Today, we are going to decode a visual. It represents the principle of continuous integration at AT Internet:

Continuous integration scheme
“Continuous integration at AT Internet”

The main principles of continuous integration

It is a set of practices designed to effectively deliver the software code produced by development teams. There are various objectives, including:

  • Limiting manual actions by automating builds, deliveries and other deployment operations. This limits the risk of human error and allows experts to focus on their product rather than continually investing time in repetitive operations that a machine can do for them.
  • The rapid availability of feedback offering a good visibility on the potential impacts of changes made to the existing code. Each member of the development teams can then calmly make changes to the existing code base and rely on the automation in place to inform them of the proper integration of their code into the product.

This concerns the continuous integration of new code, continuous delivery of deliverables and continuous deployment of products – but how do you link source code, deliverables and environments in the overall process? Here are some of the FAQs:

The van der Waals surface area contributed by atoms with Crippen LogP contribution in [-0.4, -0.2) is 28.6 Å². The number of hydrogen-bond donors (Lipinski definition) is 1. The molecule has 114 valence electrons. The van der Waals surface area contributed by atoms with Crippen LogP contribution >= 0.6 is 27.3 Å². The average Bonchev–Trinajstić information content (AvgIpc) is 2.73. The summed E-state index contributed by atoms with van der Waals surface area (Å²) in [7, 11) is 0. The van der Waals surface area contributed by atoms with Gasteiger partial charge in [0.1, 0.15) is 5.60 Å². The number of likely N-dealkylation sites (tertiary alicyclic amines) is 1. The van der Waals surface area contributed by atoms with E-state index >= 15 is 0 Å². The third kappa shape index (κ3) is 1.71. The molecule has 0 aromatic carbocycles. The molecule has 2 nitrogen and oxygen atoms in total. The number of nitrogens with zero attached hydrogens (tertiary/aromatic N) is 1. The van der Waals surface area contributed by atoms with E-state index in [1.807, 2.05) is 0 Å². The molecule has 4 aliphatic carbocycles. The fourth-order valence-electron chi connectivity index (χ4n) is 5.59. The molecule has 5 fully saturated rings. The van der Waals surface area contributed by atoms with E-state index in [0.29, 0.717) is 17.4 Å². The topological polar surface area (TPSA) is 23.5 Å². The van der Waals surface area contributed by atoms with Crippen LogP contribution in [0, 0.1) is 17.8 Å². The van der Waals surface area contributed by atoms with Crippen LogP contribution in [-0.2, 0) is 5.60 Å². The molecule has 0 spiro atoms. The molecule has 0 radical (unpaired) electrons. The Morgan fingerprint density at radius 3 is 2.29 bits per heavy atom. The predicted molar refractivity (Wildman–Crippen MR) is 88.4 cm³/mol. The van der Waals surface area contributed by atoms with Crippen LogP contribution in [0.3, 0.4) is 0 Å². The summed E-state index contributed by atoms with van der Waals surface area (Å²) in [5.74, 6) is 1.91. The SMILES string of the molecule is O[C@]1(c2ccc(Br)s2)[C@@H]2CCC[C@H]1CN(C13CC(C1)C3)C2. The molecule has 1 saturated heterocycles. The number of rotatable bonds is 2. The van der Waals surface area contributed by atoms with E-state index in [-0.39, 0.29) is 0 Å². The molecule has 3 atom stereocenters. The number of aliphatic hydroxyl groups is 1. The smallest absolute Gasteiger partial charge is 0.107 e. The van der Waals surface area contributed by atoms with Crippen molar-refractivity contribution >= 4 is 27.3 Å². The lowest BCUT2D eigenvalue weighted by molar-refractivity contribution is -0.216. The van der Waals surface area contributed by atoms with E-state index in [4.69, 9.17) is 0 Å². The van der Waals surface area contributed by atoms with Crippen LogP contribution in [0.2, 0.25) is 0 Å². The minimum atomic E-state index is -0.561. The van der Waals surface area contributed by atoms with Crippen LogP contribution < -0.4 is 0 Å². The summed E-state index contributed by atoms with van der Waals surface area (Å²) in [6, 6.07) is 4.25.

• When I practice “promotion”, is it the promotion of my code? The promotion of deliverables? The promotion of the environment?
  • What is the link between the deployment in production and the master branch of code repository?
  • What automation can I implement to ensure consistency between the life of my code repository and that of my application, across different environments?

These questions may be answered differently depending on the technical or project context, the sector of activity or the level of maturity of the processes in the company. In this article, I will therefore try to describe the various concepts and principles, without creating dependency on a particular tool. Even if some tools can sometimes make life easier, it is more a question of the software delivery cycle, regardless of the means chosen for its implementation.

The “build once” concept

Build-once example
“Continuous integration: the build-once”

One of the key principles of continuous integration is “build once” or in other words, only build a new deliverable if the business code has been modified. This practice is intended to reduce the risk of building a different deliverable when deploying it in a new environment. Indeed, we find re-build practices all too often when delivering, thinking of obtaining an identical deliverable.

But there are still risks (sometimes significant) during this new build: